If you prevent illegal aliens from getting jobs or receiving taxpayer-subsidized benefits, and you routinely enforce the law, illegal aliens will, as Mitt Romney and others have said, “self-deport.” Even without full-implementation, illegal aliens know that they are not welcome in Arizona and the strategy is working.
Ultimately, the federal government must do its job by securing the border, cracking down on employers of those here illegally and vigorously enforcing the laws already on the books in cooperation with local law enforcement. The 360,000 illegal aliens remaining in Arizona are a constant reminder that the problem has not been entirely solved and that the courts need to take the handcuffs off of law enforcement and allow them to enforce SB1070.
Even President Obama has acknowledged that SB1070 was a result of “our failure to act responsibly at the federal level.” The issue before court is not whether the law is effective but whether it is constitutional. I view the issue simply. The 10th Amendment states that all powers not prohibited to the states are reserved to the states, and I cannot see any word of text in the Constitution denying states the right to use their police power to inquire into the status of illegal aliens.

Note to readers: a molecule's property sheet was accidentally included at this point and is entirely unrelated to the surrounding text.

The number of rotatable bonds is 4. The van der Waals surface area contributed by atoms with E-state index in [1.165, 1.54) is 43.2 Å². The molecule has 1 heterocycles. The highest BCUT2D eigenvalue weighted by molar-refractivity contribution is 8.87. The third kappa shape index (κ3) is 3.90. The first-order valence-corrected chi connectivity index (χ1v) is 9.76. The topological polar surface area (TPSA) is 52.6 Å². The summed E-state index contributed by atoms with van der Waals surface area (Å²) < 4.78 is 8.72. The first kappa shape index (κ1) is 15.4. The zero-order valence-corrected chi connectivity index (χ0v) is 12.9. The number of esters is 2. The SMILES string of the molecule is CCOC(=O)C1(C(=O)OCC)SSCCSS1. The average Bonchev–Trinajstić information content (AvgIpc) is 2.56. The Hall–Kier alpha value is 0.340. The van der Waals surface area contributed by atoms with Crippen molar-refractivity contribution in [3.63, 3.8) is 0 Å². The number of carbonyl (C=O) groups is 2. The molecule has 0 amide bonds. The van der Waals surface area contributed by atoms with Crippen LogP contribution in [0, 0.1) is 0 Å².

However, I recognize that the courts do not view the issue as straightforward. For that reason, I worked with former Justice Department official and Yale Law Journal editor Kris Kobach to craft the bill in line with recent court precedent on immigration. In 2002, the DOJ issued a memo that states had “inherent power” to enforce federal immigration law. The memo cited numerous cases, such as Gonzales v. Peoria, which said states may arrest individuals when there is “probable cause to believe [they committed] illegal entry.”
While much is made of the fact that SB1070 requires police to look into the immigration status of those it has a “reasonable suspicion” will be here illegally, the Supreme Court ruled in Muehler v. Mena, that police can do so even without reasonable suspicion. Despite the claims of racial profiling, the law specifically bars law enforcement considering "race, color or national origin.”
Last year the Supreme Court upheld LAWA 5-3 in Whiting v. Arizona. While LAWA was not as well known as SB1070, in some ways it is further reaching. SB1070 mirrors federal regulations, while LAWA requires businesses to use E-Verify, which they were not already required to do nationally.
Based on this decision, along with the fact that the Constitution, precedent, and the American people are on our side, I am cautiously optimistic that the court will uphold SB1070.